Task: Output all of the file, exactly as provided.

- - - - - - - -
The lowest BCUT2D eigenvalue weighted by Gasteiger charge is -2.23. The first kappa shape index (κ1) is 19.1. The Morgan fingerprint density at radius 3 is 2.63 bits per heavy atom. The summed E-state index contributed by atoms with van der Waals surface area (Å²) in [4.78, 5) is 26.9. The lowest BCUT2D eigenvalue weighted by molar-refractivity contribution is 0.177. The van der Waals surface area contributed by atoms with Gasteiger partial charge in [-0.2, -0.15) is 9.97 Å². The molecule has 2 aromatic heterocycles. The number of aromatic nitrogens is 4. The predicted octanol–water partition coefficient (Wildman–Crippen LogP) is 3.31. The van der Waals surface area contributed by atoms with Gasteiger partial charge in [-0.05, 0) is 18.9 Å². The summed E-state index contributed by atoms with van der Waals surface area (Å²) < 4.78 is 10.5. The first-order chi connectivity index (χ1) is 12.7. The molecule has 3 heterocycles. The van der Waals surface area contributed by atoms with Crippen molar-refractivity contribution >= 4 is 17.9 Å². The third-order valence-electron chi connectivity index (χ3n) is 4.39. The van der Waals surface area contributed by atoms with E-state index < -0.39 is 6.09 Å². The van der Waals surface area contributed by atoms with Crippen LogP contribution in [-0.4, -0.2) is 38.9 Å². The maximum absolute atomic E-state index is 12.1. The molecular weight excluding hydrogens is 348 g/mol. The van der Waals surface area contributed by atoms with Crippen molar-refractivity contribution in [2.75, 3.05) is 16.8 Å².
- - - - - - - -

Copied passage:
The lowest BCUT2D eigenvalue weighted by Gasteiger charge is -2.23. The first kappa shape index (κ1) is 19.1. The Morgan fingerprint density at radius 3 is 2.63 bits per heavy atom. The summed E-state index contributed by atoms with van der Waals surface area (Å²) in [4.78, 5) is 26.9. The lowest BCUT2D eigenvalue weighted by molar-refractivity contribution is 0.177. The van der Waals surface area contributed by atoms with Gasteiger partial charge in [-0.2, -0.15) is 9.97 Å². The molecule has 2 aromatic heterocycles. The number of aromatic nitrogens is 4. The predicted octanol–water partition coefficient (Wildman–Crippen LogP) is 3.31. The van der Waals surface area contributed by atoms with Gasteiger partial charge in [-0.05, 0) is 18.9 Å². The summed E-state index contributed by atoms with van der Waals surface area (Å²) < 4.78 is 10.5. The first-order chi connectivity index (χ1) is 12.7. The molecule has 3 heterocycles. The van der Waals surface area contributed by atoms with Crippen molar-refractivity contribution >= 4 is 17.9 Å². The third-order valence-electron chi connectivity index (χ3n) is 4.39. The van der Waals surface area contributed by atoms with E-state index < -0.39 is 6.09 Å². The van der Waals surface area contributed by atoms with Crippen LogP contribution in [-0.4, -0.2) is 38.9 Å². The maximum absolute atomic E-state index is 12.1. The molecular weight excluding hydrogens is 348 g/mol. The van der Waals surface area contributed by atoms with Crippen molar-refractivity contribution in [2.75, 3.05) is 16.8 Å².